In an attempt to engage a classroom of fifth-grade students in an engineering design experience, we took advantage of the prior experiences of a larger collaboration which demonstrated that these students gravitate towards projects which involve electronics while also providing an opportunity to help people. The field of assistive technology, which provides a means of achieving greater independence and standard of living through the integration of technology with the tasks of everyday life and work, served as a suitable application for the student's natural inclinations towards helping others. Supporting evidence was also found in the literature where it is argued that assistive technology is a field that provides a rich opportunity for students to engage with their peers, their community, and the world at large in a meaningful way. Further, the use of project-based design experiences has been shown to improve student engagement, use of divergent thinking, and teamwork skills.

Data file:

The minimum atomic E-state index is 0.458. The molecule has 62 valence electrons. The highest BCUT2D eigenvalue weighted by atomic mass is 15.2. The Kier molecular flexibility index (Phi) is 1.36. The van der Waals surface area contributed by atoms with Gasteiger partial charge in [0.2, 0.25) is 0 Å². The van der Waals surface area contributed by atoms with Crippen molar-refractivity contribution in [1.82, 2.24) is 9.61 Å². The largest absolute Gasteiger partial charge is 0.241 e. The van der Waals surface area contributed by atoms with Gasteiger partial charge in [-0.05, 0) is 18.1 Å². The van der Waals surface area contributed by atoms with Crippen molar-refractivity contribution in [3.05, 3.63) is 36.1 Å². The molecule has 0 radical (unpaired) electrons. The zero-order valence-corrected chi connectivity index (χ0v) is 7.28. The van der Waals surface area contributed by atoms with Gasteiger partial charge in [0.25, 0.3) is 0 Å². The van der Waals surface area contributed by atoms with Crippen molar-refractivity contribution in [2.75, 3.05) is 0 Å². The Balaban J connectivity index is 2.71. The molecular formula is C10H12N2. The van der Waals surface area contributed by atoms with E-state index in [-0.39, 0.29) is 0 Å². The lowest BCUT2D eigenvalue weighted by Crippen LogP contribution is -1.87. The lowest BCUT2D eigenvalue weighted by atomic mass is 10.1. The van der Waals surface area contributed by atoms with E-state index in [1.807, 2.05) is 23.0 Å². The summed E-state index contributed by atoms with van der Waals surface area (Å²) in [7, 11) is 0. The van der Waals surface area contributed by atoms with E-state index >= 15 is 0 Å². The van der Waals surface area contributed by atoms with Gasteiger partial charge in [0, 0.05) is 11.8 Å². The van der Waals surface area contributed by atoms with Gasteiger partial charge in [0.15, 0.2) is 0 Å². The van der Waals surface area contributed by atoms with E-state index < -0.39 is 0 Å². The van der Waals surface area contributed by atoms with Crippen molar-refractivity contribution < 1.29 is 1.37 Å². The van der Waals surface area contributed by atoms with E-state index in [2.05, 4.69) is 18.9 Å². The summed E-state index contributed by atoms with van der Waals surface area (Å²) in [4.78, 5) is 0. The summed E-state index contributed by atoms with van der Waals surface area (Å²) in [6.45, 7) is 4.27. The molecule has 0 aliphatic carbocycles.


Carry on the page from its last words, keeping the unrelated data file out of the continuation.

Presented at the 2017 ASEE North Midwest Section Conference in Minneapolis, MN on 29 September 2017.